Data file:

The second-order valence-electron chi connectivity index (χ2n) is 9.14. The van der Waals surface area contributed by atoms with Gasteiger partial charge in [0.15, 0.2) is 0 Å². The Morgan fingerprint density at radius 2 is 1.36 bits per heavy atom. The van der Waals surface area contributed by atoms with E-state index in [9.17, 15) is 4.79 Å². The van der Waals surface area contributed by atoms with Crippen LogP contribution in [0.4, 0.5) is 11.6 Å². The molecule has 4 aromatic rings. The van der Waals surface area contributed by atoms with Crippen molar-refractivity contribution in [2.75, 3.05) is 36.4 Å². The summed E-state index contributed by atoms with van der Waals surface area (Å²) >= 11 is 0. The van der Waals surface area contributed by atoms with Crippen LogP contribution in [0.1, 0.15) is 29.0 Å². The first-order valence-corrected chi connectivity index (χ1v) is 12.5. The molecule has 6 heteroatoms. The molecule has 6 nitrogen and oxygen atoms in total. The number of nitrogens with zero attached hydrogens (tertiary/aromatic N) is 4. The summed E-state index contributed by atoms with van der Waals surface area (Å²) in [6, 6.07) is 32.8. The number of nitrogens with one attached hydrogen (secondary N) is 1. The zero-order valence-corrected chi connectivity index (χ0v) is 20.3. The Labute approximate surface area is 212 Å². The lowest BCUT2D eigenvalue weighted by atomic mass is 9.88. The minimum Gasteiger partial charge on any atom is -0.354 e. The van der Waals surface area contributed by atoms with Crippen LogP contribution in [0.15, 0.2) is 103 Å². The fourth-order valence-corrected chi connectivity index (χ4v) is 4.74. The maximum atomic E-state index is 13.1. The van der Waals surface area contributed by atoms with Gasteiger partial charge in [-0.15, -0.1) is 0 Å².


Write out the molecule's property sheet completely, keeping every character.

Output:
The second-order valence-electron chi connectivity index (χ2n) is 9.14. The van der Waals surface area contributed by atoms with Gasteiger partial charge in [0.15, 0.2) is 0 Å². The Morgan fingerprint density at radius 2 is 1.36 bits per heavy atom. The van der Waals surface area contributed by atoms with E-state index in [9.17, 15) is 4.79 Å². The van der Waals surface area contributed by atoms with Crippen LogP contribution in [0.4, 0.5) is 11.6 Å². The molecule has 4 aromatic rings. The van der Waals surface area contributed by atoms with Crippen molar-refractivity contribution in [2.75, 3.05) is 36.4 Å². The summed E-state index contributed by atoms with van der Waals surface area (Å²) >= 11 is 0. The van der Waals surface area contributed by atoms with Crippen LogP contribution in [0.1, 0.15) is 29.0 Å². The first-order valence-corrected chi connectivity index (χ1v) is 12.5. The molecule has 6 heteroatoms. The molecule has 6 nitrogen and oxygen atoms in total. The number of nitrogens with zero attached hydrogens (tertiary/aromatic N) is 4. The summed E-state index contributed by atoms with van der Waals surface area (Å²) in [6, 6.07) is 32.8. The number of nitrogens with one attached hydrogen (secondary N) is 1. The zero-order valence-corrected chi connectivity index (χ0v) is 20.3. The Labute approximate surface area is 212 Å². The lowest BCUT2D eigenvalue weighted by atomic mass is 9.88. The minimum Gasteiger partial charge on any atom is -0.354 e. The van der Waals surface area contributed by atoms with Crippen LogP contribution in [0.15, 0.2) is 103 Å². The fourth-order valence-corrected chi connectivity index (χ4v) is 4.74. The maximum atomic E-state index is 13.1. The van der Waals surface area contributed by atoms with Gasteiger partial charge in [-0.15, -0.1) is 0 Å².